Is Bruce Springsteen just a Rock-and-Roll legend…or is he something else?

29th April 2017

Recently I mentioned in my blog that one of my top six unfulfilled dreams on my bucket list is to be a front man for a rock-and-roll tribute band, and that playing Bruce Springsteen for one night only would fit the bill nicely – surprisingly I am still awaiting offers.

Actually, the truth is that my real dream is to understudy the Boss himself, standing out in front of his very own “Heart-Stoppin’ Hard-Rockin’ Earth-Quakin’ Love-Makin’ Vi-agra-Takin’, History-Makin’, le-gen-da-ry…East Street Band.”

My rock fantasy upgrade is a direct result of having recently read Springsteen’s story in his own words, “Born to Run” published last year.  I have read numerous bios, autobios and schlock columns about the lives of R&B performers and this one beats the lot by a distance.  I am still eking out the final pages of the book, like a good friend to whom one doesn’t want to say adieu.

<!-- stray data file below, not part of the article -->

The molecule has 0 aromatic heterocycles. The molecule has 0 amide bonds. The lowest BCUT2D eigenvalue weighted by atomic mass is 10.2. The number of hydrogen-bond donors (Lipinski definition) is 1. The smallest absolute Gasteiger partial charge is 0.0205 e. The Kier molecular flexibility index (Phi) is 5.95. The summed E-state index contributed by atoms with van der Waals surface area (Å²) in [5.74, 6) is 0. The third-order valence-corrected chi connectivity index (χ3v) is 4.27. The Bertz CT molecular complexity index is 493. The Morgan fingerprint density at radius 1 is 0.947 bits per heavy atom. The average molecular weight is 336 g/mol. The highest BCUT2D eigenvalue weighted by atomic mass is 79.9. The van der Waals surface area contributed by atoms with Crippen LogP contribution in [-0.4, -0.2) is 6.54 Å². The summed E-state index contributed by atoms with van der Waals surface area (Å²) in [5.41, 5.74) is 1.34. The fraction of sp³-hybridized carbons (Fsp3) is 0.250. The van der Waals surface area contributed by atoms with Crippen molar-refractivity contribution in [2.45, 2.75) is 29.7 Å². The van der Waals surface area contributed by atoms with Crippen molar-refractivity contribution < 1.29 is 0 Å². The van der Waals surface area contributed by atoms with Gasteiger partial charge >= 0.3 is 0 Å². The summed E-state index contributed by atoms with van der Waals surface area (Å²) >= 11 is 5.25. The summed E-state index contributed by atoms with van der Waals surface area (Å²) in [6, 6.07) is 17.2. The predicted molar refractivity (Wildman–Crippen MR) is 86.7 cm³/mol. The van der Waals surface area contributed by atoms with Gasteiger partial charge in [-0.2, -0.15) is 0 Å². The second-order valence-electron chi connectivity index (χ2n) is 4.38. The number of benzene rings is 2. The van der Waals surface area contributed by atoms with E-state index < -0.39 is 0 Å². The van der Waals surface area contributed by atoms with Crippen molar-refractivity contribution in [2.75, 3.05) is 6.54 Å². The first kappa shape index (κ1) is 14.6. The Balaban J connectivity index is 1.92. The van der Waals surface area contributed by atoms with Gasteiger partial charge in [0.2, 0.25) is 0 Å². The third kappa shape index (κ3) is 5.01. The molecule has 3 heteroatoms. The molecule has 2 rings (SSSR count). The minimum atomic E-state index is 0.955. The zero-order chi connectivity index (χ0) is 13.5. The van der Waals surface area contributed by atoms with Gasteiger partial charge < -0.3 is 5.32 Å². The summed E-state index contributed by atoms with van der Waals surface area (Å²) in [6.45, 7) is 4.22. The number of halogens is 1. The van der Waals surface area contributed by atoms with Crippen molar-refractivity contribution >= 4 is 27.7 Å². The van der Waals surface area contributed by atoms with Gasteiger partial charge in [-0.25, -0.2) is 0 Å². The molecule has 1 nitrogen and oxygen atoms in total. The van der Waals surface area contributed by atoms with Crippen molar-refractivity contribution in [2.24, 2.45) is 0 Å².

Why have I found his story so compelling?  For one reason, Springsteen’s most famous anthem “Born to Run”, with which he shot to universal fame in 1975, was released when I was in sixth form.  At the time he was heralded as the saviour of rock-and-roll, charging on to the scene just as the raw R&B inspired pop culture of the Beatles, Stones and Bob Dylan was coagulating in the hands of the so-called super prog. rock groups such as Floyd, Zeppelin, Yes, Emerson Lake & Palmer and their interminable fifteen minute drum solos.  Springsteen’s immediate impact came as a prelude to the punk rock era: The Clash, The Jam, Sex Pistols, Elvis Costello et al, all of whom have tugged their pink-rinsed forelocks towards the Boss.

Springsteen is undoubtedly a rock legend, worthy of mention in the company of those he regards as his own idols:  Dylan, Lennon, Elvis Presley, Chuck Berry, Roy Orbison and James Browne.  He has won 20 Grammys, an Academy award (for “Streets of Philadelphia”) and has been inducted into every Hall of Fame that counts.  But what marks him out from many of his contemporaries is neither his talent as a song-writer and performer, nor his longevity.  What Bruce Springsteen has that is so special is his appreciation of his identity and heritage combined with a unique ability to put himself in the shoes of others and speak for them with ringing authenticity.